Hannah Green: Grady, you know how in class you’re always telling us that writers make choices?
Grady Tripp: Yeah.
Hannah Green: And even though your book is really beautiful, I mean, amazingly beautiful, it’s… it’s at times… it’s… very detailed. You know, with the genealogies of everyone’s horses, and the dental records, and so on. And… I could be wrong, but it sort of reads in places like you didn’t make any choices. At all.
—Wonder Boys, 2000, Directed by Curtis Hanson
We already know Joanna Newsom isn’t afraid to go big. Hell, she sits her small frame behind that hulk of a harp all the time, and knocks out those strange, percussive notes of hers. However, Have One on Me isn’t big—it’s enormous. It’s an album without borders, its two-hour-plus running time is an unruly and unreasonable length. We saw her expand from tight, contained songs on her debut The Milk-Eyed Mender to sprawling yet stately folk epics on Ys, backed by the huge swirl of Van Dyke Parks’ string arrangements. So, at first glance, you could mistake this new, triple-album as a next step for her.
Yet Have One on Me is not a logical progression. This isn’t the only thing that could have followed the expansive tracks on Ys. In fact, this album bears little if any resemblance to that one. That album has tracks like “Only Skin”, which clocks in at around 16-minutes, but the whole record runs for a contained 55-minutes. Each song is built on tight, energetic pieces knitted together nearly seamlessly. “Sawdust and Diamonds” wins you over in its ten minutes because it moves from forlorn space to taut pleading, each step along the way distinct and bracing.
There are moments like this, or at least close, on Have One on Me. “‘81”, one of the shortest songs on the record, is a clever and charming Garden of Eden story. “It was dirt and dirt is all the same,” she coos early on, then spends the songs making dirt seem awfully special, effectively mixing the properness of her biblical setting with a colloquial language that works well for her, since it makes the plink and plunk of the harp a little more approachable.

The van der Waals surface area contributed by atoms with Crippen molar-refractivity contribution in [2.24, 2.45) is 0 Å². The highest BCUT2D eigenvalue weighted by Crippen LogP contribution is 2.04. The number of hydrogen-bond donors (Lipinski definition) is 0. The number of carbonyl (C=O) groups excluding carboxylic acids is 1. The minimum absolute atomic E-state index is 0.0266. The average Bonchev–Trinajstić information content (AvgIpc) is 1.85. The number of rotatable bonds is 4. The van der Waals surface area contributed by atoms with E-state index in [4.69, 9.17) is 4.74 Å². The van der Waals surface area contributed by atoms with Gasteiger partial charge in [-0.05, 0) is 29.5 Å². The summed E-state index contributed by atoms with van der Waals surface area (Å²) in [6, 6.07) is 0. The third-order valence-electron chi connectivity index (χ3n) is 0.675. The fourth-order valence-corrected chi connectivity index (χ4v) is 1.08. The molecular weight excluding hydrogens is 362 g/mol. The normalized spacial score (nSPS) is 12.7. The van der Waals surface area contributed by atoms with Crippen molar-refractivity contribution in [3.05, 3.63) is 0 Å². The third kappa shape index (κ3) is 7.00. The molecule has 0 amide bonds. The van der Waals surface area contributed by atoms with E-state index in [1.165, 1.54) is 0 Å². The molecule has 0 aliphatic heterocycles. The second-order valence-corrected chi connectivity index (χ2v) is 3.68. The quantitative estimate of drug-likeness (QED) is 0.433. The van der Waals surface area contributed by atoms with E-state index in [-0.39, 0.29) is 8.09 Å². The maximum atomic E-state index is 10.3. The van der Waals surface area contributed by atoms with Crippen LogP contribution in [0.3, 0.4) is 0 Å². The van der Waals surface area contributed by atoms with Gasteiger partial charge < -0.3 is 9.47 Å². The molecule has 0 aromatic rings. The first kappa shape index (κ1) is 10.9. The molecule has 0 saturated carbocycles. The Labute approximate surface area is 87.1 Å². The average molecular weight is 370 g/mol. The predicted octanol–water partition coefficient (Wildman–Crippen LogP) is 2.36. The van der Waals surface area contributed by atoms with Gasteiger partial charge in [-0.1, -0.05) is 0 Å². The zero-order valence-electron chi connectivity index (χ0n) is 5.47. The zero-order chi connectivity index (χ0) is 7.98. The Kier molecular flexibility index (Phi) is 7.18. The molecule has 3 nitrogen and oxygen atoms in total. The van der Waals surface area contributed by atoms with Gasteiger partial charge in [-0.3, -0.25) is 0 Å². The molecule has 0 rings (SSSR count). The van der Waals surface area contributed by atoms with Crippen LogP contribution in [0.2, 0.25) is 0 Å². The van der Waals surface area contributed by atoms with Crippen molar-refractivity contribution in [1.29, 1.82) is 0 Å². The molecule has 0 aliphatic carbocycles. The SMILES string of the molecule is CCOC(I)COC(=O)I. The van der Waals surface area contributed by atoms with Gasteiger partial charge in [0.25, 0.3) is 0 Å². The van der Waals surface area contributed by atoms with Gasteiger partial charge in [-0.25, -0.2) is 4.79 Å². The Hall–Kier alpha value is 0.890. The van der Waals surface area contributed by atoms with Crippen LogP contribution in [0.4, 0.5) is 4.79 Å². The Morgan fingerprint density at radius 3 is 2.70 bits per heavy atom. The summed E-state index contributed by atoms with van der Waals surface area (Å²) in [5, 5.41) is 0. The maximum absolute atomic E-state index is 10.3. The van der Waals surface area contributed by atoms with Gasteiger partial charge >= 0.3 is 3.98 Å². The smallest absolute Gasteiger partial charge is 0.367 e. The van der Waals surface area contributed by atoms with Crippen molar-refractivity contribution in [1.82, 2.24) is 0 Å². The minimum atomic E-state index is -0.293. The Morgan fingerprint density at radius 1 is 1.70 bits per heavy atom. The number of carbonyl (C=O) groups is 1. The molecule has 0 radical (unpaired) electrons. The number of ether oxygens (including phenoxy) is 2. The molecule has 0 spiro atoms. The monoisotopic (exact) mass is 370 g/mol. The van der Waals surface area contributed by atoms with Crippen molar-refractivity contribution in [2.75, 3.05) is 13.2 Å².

“Baby Birch” is barely there for six-minutes, as Newsom does her best approximation of a thumping cowboy ballad. Like “Sawdust and Diamonds”, it rides on a tense quiet that erupts, yet remains controlled, with spacey drums and long, tangled strings of words. It sets us up for other solid ballads on the record like the affecting “Go Long” and standout “In California”. The latter is one of the better arrangements on the record, a gentle mix of stringed instruments that lay back and let Newsom’s vocals spin and fall, channeling Joni Mitchell at her most arresting.
She also stretches out and tries some new sounds here, a few of which work. “Good Intentions Paving Company” is the most upbeat song we’ve heard yet from Newsom. It’s straight piano-pop, built up by bright drumming, and Newsom spins a lyrical web while holding onto melody through most of the song, which is what makes it work over its long running time.
Still, around this handful of standouts is a huge swath of music. Big, wandering, formless music. The title song, barely the longest here at 11-minutes, acts as a microcosm for the entire album. It starts with a modest melody, Newsom nearly whispering over her harp. Then the song wanders off, away from its own structure for a number of minutes, before trying to mask it by crowding up the song with percussion and lush strings and horns and whatever else seemed to be lying around.